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Tags: south | boom | population | political | representation | blue states | outmigration

South's Boom Could Affect Future Political Representation

By    |   Wednesday, 20 December 2023 01:14 PM EST

The South's booming population could be bad news for several blue states in regard to political representation next decade.

Trends in the population estimates released Tuesday by the U.S. Census Bureau indicate the continued shift of congressional representation away from the West Coast and Northeast to the South and West, Politico reported.

The next congressional apportionment, the process of assigning how many House seats and Electoral College votes each state gets, will occur after the 2030 census.

If the current population trends continue, Texas and Florida would benefit greatly in the next apportionment, according to the non-profit, non-partisan Fair Lines America Foundation. Texas would pick up four seats and Florida three.

Republicans control the mapmaking process in both states.

The big losers in the next apportionment could be California, New York, and Illinois. Based on estimates, California would lose four seats, New York three, and Illinois two.

Democrats have the final say in redistricting in both New York and Illinois. California has an independent commission.

The South's population grew by 1.1% over the last six months of 2022 and the first six of 2023 for an estimated increase of 1,423,260 people, which accounts for 87% of the nation's growth throughout 2023, according to the Census Bureau.

The West and the Midwest grew by about 0.2%, an estimated 126,255 in the Midwest and 137,299 in the West. The Northeast's population shrank by 0.1%, for an estimated loss of 43,330 people.

After reapportionment occurs at the federal level, state legislatures draw electoral district boundaries. In recent years, redistricting has led to legal battles.

Court challenges to congressional redistricting maps in several states cloud predictions of 2024 races that could determine which party will have the majority.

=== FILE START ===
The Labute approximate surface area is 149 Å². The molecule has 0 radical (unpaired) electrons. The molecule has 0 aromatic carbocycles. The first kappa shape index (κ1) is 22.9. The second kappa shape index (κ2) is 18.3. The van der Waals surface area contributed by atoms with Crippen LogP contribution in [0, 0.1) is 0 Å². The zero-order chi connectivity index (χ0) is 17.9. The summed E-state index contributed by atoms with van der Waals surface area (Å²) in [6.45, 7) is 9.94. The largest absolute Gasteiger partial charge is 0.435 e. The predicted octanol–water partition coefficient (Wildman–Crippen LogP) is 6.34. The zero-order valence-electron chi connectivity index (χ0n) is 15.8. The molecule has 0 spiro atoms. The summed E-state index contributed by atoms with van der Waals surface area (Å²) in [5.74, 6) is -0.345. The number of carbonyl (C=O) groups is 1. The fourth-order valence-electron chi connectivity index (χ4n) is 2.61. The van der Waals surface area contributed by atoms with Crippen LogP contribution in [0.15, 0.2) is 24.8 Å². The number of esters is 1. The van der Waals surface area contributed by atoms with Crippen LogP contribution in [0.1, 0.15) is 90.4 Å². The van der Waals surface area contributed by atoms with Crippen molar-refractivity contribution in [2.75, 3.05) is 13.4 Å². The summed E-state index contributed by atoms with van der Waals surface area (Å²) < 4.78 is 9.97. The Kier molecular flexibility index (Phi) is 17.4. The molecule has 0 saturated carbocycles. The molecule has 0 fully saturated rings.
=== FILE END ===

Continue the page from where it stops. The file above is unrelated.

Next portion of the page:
The Brennan Center for Justice reported 74 cases had been filed in 27 states regarding congressional and legislative district maps as of July 7, with 45 pending trial or appeal.

New York's highest court last week gave Democrats a chance to redraw the state's congressional districts, a major victory as the party tries to win control of the U.S. House next year.

However, the process will be closely watched for any sign of partisan gerrymandering — drawing lines that give one party an unfair advantage — which is forbidden by state law. And Republicans are expected to challenge the results in court as they try to retain their slim House majority.

The Associated Press contributed this story.

Charlie McCarthy

Charlie McCarthy, a writer/editor at Newsmax, has nearly 40 years of experience covering news, sports, and politics.

© 2024 Newsmax. All rights reserved.

The South's booming population could be bad news for several blue states in regard to political representation next decade.
south, boom, population, political, representation, blue states, outmigration
Wednesday, 20 December 2023 01:14 PM
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